Wednesday, December 19, 2018

Why Roma Was My Favorite Movie of the Year.

Although the needs and the folly of the upper class dominates ROMA, at heart it is a story about the people who serve them. Or in this case, one woman. The complexity of that relationship is one of the film's greatest insights. Yes, perhaps Cleo is too saint-like to be totally believable, I think the youngest boy sees her exactly like that though, and it is likely that he is a stand in for Cuaron.
Cleo is someone who can stand on one foot, blindfolded. Someone who gives totally to the family she serves and yet has a rich inner life of her own.
There are many small moments in ROMA and the big ones serve as background: earthquakes, fires, revolution, the fury of the ocean, death, divorce, desertion. A shopping trip becomes the backdrop to the Corpus Christi massacre.
Set in 1970-71, the world is both small and large. The first scene, a long, languid one of a patio being washed, sets the tone perfectly. Cleo spends her day attending to the very needy family she works for--too many children, but oh, how they love her. And that love binds her to them. Every scene contributes to a time and place.The actress that plays Cleo, an amateur, is a revelation and Alfonso CuarĂ³n's ROMA is a masterpiece to me. There was not a boring or extraneous scene in the film for me.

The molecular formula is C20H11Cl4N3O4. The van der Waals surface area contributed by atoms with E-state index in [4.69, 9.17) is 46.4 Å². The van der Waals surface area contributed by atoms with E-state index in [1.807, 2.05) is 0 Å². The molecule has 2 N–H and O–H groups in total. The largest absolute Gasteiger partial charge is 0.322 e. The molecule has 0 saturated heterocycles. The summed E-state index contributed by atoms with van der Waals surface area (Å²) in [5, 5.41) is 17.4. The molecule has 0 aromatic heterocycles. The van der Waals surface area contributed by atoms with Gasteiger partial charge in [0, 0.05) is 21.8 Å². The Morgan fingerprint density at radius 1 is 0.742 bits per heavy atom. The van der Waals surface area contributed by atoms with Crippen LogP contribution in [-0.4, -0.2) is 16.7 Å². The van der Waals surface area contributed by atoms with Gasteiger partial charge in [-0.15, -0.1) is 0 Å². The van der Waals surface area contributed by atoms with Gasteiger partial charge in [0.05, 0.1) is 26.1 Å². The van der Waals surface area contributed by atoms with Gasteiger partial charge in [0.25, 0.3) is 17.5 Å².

Anonymous said...

I do keep hearing a lot of good things about this one, Patti. I'm glad you liked it so much.

George said...

I'll have a different view of ROMA on my blog Saturday.

Steve Oerkfitz said...

I agree with you Patti. Roma reminds me a lot of the Italian neo-realism movies that came after WW2. The only other movie that impressed me as much was First Reformed. Unfortunately the Oscar will probably go to A Star Is Born which I found mediocre at best. I also enjoyed The Ballad of Buster Scruggs by the Coen Brothers.